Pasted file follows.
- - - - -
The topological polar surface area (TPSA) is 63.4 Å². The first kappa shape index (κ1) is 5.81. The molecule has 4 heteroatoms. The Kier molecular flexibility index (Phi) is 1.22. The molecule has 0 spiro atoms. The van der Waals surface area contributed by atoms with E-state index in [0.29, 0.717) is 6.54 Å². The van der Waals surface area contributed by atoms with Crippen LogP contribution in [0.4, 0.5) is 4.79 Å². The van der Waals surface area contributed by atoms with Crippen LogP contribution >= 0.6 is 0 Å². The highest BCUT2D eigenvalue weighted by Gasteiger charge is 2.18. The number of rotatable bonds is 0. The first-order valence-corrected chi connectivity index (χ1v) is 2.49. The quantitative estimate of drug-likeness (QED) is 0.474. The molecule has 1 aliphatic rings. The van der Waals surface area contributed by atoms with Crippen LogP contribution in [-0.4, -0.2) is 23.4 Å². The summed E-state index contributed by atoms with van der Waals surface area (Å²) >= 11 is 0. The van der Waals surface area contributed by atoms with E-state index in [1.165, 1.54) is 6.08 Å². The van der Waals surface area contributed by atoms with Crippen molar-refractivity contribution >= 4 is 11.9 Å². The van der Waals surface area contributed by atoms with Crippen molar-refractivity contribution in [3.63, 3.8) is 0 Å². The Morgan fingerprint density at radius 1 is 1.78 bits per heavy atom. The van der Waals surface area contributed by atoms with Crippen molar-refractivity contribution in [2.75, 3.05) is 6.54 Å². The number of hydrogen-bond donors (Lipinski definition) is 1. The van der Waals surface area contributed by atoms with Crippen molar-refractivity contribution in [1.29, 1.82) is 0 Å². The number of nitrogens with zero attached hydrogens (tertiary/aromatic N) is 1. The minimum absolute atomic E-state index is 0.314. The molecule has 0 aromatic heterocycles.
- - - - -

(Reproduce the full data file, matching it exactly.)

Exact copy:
The topological polar surface area (TPSA) is 63.4 Å². The first kappa shape index (κ1) is 5.81. The molecule has 4 heteroatoms. The Kier molecular flexibility index (Phi) is 1.22. The molecule has 0 spiro atoms. The van der Waals surface area contributed by atoms with E-state index in [0.29, 0.717) is 6.54 Å². The van der Waals surface area contributed by atoms with Crippen LogP contribution in [0.4, 0.5) is 4.79 Å². The van der Waals surface area contributed by atoms with Crippen LogP contribution >= 0.6 is 0 Å². The highest BCUT2D eigenvalue weighted by Gasteiger charge is 2.18. The number of rotatable bonds is 0. The first-order valence-corrected chi connectivity index (χ1v) is 2.49. The quantitative estimate of drug-likeness (QED) is 0.474. The molecule has 1 aliphatic rings. The van der Waals surface area contributed by atoms with Crippen LogP contribution in [-0.4, -0.2) is 23.4 Å². The summed E-state index contributed by atoms with van der Waals surface area (Å²) >= 11 is 0. The van der Waals surface area contributed by atoms with E-state index in [1.165, 1.54) is 6.08 Å². The van der Waals surface area contributed by atoms with Crippen molar-refractivity contribution >= 4 is 11.9 Å². The van der Waals surface area contributed by atoms with Crippen molar-refractivity contribution in [3.63, 3.8) is 0 Å². The Morgan fingerprint density at radius 1 is 1.78 bits per heavy atom. The van der Waals surface area contributed by atoms with Crippen molar-refractivity contribution in [2.75, 3.05) is 6.54 Å². The number of hydrogen-bond donors (Lipinski definition) is 1. The van der Waals surface area contributed by atoms with Crippen molar-refractivity contribution in [1.29, 1.82) is 0 Å². The number of nitrogens with zero attached hydrogens (tertiary/aromatic N) is 1. The minimum absolute atomic E-state index is 0.314. The molecule has 0 aromatic heterocycles.